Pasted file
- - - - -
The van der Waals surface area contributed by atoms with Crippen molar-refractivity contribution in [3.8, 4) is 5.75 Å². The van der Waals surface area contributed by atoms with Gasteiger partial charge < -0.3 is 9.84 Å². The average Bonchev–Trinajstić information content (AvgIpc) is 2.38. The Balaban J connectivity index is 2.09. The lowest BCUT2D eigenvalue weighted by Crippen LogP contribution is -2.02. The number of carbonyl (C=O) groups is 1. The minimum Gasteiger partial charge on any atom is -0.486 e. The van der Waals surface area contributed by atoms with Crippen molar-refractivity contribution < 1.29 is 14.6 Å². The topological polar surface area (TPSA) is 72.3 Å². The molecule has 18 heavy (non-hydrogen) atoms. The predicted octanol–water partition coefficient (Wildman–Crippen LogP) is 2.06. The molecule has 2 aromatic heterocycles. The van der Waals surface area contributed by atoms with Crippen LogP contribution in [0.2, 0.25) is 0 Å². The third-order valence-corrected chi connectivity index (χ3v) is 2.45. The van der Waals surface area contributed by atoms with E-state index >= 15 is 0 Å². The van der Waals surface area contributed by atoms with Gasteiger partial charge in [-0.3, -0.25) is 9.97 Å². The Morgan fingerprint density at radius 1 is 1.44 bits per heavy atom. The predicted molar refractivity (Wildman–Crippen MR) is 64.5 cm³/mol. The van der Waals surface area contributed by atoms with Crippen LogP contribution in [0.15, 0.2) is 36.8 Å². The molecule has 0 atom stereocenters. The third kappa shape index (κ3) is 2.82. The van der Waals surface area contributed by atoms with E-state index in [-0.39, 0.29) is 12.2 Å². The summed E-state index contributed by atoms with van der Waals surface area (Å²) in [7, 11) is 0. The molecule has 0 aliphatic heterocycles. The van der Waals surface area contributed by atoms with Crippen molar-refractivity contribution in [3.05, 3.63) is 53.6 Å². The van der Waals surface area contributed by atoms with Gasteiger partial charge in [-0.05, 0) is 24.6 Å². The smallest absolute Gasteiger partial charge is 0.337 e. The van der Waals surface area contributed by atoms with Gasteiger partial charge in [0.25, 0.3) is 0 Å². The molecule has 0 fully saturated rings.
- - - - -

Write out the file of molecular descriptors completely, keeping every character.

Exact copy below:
The van der Waals surface area contributed by atoms with Crippen molar-refractivity contribution in [3.8, 4) is 5.75 Å². The van der Waals surface area contributed by atoms with Gasteiger partial charge < -0.3 is 9.84 Å². The average Bonchev–Trinajstić information content (AvgIpc) is 2.38. The Balaban J connectivity index is 2.09. The lowest BCUT2D eigenvalue weighted by Crippen LogP contribution is -2.02. The number of carbonyl (C=O) groups is 1. The minimum Gasteiger partial charge on any atom is -0.486 e. The van der Waals surface area contributed by atoms with Crippen molar-refractivity contribution < 1.29 is 14.6 Å². The topological polar surface area (TPSA) is 72.3 Å². The molecule has 18 heavy (non-hydrogen) atoms. The predicted octanol–water partition coefficient (Wildman–Crippen LogP) is 2.06. The molecule has 2 aromatic heterocycles. The van der Waals surface area contributed by atoms with Crippen LogP contribution in [0.2, 0.25) is 0 Å². The third-order valence-corrected chi connectivity index (χ3v) is 2.45. The van der Waals surface area contributed by atoms with E-state index >= 15 is 0 Å². The van der Waals surface area contributed by atoms with Gasteiger partial charge in [-0.3, -0.25) is 9.97 Å². The Morgan fingerprint density at radius 1 is 1.44 bits per heavy atom. The predicted molar refractivity (Wildman–Crippen MR) is 64.5 cm³/mol. The van der Waals surface area contributed by atoms with Crippen LogP contribution in [0.15, 0.2) is 36.8 Å². The molecule has 0 atom stereocenters. The third kappa shape index (κ3) is 2.82. The van der Waals surface area contributed by atoms with E-state index in [-0.39, 0.29) is 12.2 Å². The summed E-state index contributed by atoms with van der Waals surface area (Å²) in [7, 11) is 0. The molecule has 0 aliphatic heterocycles. The van der Waals surface area contributed by atoms with Crippen molar-refractivity contribution in [3.05, 3.63) is 53.6 Å². The van der Waals surface area contributed by atoms with Gasteiger partial charge in [-0.05, 0) is 24.6 Å². The smallest absolute Gasteiger partial charge is 0.337 e. The van der Waals surface area contributed by atoms with Gasteiger partial charge in [0.25, 0.3) is 0 Å². The molecule has 0 fully saturated rings.